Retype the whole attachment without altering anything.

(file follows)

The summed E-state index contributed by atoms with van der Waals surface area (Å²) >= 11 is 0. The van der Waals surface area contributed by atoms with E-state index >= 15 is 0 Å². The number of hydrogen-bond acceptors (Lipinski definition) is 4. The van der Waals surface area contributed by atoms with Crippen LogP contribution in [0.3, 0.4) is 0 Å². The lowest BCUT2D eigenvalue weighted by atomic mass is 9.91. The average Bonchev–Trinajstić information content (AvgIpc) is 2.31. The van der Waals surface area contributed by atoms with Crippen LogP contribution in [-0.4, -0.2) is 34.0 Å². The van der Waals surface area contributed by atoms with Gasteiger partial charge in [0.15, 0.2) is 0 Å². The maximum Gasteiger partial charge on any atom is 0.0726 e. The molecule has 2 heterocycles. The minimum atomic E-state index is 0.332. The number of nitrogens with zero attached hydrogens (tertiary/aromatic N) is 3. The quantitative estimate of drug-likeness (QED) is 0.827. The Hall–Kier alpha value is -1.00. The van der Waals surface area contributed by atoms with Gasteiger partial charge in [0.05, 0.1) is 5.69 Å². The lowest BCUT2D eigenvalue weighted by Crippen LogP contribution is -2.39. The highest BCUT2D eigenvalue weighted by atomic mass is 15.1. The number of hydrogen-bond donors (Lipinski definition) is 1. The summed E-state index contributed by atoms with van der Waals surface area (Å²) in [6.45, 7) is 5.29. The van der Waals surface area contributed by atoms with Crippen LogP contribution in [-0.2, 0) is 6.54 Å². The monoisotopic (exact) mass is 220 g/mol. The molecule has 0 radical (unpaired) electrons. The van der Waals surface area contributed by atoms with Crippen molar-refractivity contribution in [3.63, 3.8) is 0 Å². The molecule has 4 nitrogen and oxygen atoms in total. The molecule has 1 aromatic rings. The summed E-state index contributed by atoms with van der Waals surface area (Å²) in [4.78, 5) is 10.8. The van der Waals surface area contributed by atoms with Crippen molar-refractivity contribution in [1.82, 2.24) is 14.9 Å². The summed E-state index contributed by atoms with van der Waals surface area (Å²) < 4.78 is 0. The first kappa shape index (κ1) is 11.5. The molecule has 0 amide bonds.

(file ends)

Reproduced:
The summed E-state index contributed by atoms with van der Waals surface area (Å²) >= 11 is 0. The van der Waals surface area contributed by atoms with E-state index >= 15 is 0 Å². The number of hydrogen-bond acceptors (Lipinski definition) is 4. The van der Waals surface area contributed by atoms with Crippen LogP contribution in [0.3, 0.4) is 0 Å². The lowest BCUT2D eigenvalue weighted by atomic mass is 9.91. The average Bonchev–Trinajstić information content (AvgIpc) is 2.31. The van der Waals surface area contributed by atoms with Crippen LogP contribution in [-0.4, -0.2) is 34.0 Å². The van der Waals surface area contributed by atoms with Gasteiger partial charge in [0.15, 0.2) is 0 Å². The maximum Gasteiger partial charge on any atom is 0.0726 e. The molecule has 2 heterocycles. The minimum atomic E-state index is 0.332. The number of nitrogens with zero attached hydrogens (tertiary/aromatic N) is 3. The quantitative estimate of drug-likeness (QED) is 0.827. The Hall–Kier alpha value is -1.00. The van der Waals surface area contributed by atoms with Gasteiger partial charge in [0.05, 0.1) is 5.69 Å². The lowest BCUT2D eigenvalue weighted by Crippen LogP contribution is -2.39. The highest BCUT2D eigenvalue weighted by atomic mass is 15.1. The number of hydrogen-bond donors (Lipinski definition) is 1. The summed E-state index contributed by atoms with van der Waals surface area (Å²) in [6.45, 7) is 5.29. The van der Waals surface area contributed by atoms with Crippen LogP contribution in [-0.2, 0) is 6.54 Å². The monoisotopic (exact) mass is 220 g/mol. The molecule has 0 radical (unpaired) electrons. The van der Waals surface area contributed by atoms with Crippen molar-refractivity contribution in [3.63, 3.8) is 0 Å². The molecule has 4 nitrogen and oxygen atoms in total. The molecule has 1 aromatic rings. The summed E-state index contributed by atoms with van der Waals surface area (Å²) in [4.78, 5) is 10.8. The van der Waals surface area contributed by atoms with Crippen molar-refractivity contribution in [1.82, 2.24) is 14.9 Å². The summed E-state index contributed by atoms with van der Waals surface area (Å²) < 4.78 is 0. The first kappa shape index (κ1) is 11.5. The molecule has 0 amide bonds.